Vytorin (Inegy) May Cause Cancer, Cure Nothing
As if it wasn't bad enough news that cholesterol meds do nothing to decrease cardiovascular events, a new study has found that a popular cholesterol drug may increase the risk of cancer by 50 percent. I reported a few months ago about a study (ironically, industry-funded) that discovered that while statin-based cholesterol medications do, in fact, lower cholesterol, they yield no statistically significant health benefit whatsoever to those without pre-existing heart disease. At that time, I mentioned that at least 13 million in the US alone take statin-based drugs such as Lipitor, in spite of their lack of benefits and the fact that they cause side effects including nausea, trouble swallowing, muscle aches, vertigo, severe neuromuscular degeneration similar to multiple sclerosis, memory loss, trouble talking, and nerve damage.
Now this new study of 1,873 people has found even more incriminating evidence that cholesterol meds belong in the trash and not in the body. The study, out of the University of Innsbruck in Austria, focused on a drug called "Vytorin," (marketed as "Inegy" in Europe), which is a combination of the statin drug Zocor (simvastatin) and Zetia (ezetimbe), an anti-hyperlipidemic, which blocks the absorption of cholesterol in the intestines. According to a report on the study in the New England Journal of Medicine, while Zetia does in fact interfere with cholesterol absorption, it simultaneously blocks the absorption of other molecules, and in so doing, could trigger cancer.
Vytorin has been a widespread choice for many who can't tolerate standard statin-based cholesterol meds -- so widespread, in fact, that sales have hovered around $5 billion annually. The press for Vytorin has touted the fact that it doesn't cause the side effects so common with pure statin-based medications. Those reduced side effects account for at least some of the drug's popularity. But according to an article in Forbes, there's also been no proof it prevents heart attacks or strokes, nor was there any significant trial completed to test whether Vytorin had beneficial effects until three years after it was approved for sale. In fact, at a meeting of the American College of Cardiology this past January, Dr. Harlan Krumholz of Yale University stated that Vytorin might be an "expensive placebo." His speech drew applause from the cardiologists in attendance.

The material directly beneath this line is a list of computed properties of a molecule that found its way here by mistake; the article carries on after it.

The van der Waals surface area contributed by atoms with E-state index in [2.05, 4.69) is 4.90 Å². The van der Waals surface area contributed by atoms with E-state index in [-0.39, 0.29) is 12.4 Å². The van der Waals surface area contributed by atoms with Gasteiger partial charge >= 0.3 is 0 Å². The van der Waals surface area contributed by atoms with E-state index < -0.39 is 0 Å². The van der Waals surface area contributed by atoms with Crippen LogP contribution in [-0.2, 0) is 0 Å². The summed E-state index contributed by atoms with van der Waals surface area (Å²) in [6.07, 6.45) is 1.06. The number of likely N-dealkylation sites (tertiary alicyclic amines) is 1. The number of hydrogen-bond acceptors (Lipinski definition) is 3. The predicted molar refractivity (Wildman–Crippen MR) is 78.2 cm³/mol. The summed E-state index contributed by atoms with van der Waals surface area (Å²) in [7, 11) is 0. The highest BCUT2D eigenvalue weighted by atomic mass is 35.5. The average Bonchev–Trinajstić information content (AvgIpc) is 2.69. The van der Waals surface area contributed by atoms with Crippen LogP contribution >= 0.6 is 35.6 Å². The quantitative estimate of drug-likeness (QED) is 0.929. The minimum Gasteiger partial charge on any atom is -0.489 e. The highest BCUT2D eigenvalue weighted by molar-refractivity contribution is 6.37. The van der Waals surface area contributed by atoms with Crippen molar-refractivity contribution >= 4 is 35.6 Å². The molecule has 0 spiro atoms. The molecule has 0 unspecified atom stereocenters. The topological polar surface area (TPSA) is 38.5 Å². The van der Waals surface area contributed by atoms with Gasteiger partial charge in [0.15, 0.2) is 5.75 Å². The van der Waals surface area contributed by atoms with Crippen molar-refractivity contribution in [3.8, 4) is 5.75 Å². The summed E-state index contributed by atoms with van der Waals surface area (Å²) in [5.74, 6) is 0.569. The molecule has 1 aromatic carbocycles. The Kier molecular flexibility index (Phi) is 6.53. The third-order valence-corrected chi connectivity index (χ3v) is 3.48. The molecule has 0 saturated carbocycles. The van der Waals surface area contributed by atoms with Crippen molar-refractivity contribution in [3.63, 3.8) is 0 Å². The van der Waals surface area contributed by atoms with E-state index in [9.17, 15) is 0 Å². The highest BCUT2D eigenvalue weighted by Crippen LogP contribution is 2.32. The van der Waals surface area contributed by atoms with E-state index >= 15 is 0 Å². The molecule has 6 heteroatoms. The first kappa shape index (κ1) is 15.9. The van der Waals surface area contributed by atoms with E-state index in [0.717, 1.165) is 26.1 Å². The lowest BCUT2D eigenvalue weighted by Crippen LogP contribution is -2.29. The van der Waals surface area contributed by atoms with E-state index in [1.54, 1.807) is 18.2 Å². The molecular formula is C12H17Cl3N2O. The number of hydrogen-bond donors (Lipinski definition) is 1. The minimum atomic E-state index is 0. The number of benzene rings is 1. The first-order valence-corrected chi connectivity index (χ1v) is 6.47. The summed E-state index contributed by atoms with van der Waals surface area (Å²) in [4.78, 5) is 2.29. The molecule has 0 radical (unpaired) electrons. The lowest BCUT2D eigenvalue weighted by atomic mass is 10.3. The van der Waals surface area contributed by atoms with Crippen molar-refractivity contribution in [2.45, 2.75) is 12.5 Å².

Now it turns out that Vytorin, in addition to having little proven benefit, may actually have one huge side effect. This latest Vytorin study found an increase in cancers affecting all major areas of the body. In addition, it found that among those who developed cancer, those taking Vytorin had a much higher rate of death than those taking a placebo. As might be expected, doctors are now debating the results of the study -- trying to find ways to reinterpret the results more favorably. In the meantime, other large-scale studies are underway to help clarify the issue.
So, why in the world are people still taking Vytorin? Well, according to Forbes and the doctors they interviewed, consumers"came to the doctor's office convinced by a stunningly effective ad campaign claiming that Zetia or Vytorin was right for them." Dr. Paul Thompson, who heads cardiology at Hartford Hospital, adds, "People fear statins more than other drugs, even though they seem to be the most beneficial medicines. [They were] reassured to take Vyotrin." Unfortunately, this blame-the-victim mentality lets the medical community off the hook. Forbes concludes, "Doctors, strapped for time by insurers, didn't have the time to argue."
But that still begs the question: why the heck are people taking any of these cholesterol reducing drugs in the first place? Their benefits haven't been proven, and there's at least some evidence that they can do terrible harm. Physicians who express concern about Vytorin tend to recommend switching patients over to the more traditional statins like Lipitor--though as I mentioned above, studies have shown that they don't work either, except in rare instances where there's a pre-existing heart problem. (See my blog of June 3, 2008, for more about how lowering cholesterol has utterly no benefit in terms of cardiovascular health in spite of all the hype to the contrary.)
The shocker here is that somewhere in the process of approving, marketing, and distributing anti-cholesterol drugs, science has taken a back seat. What we do know is that the benefits are unproven and that side effects are definite -- and some serious side effects, such as an increased risk of cancer, appear to be ever more likely. What happened to science? Can you imagine the FDA allowing any alternative health formula with this type of pedigree to remain on the market -- and to promote itself with tens of millions of dollars in advertising? Only in an alternate universe!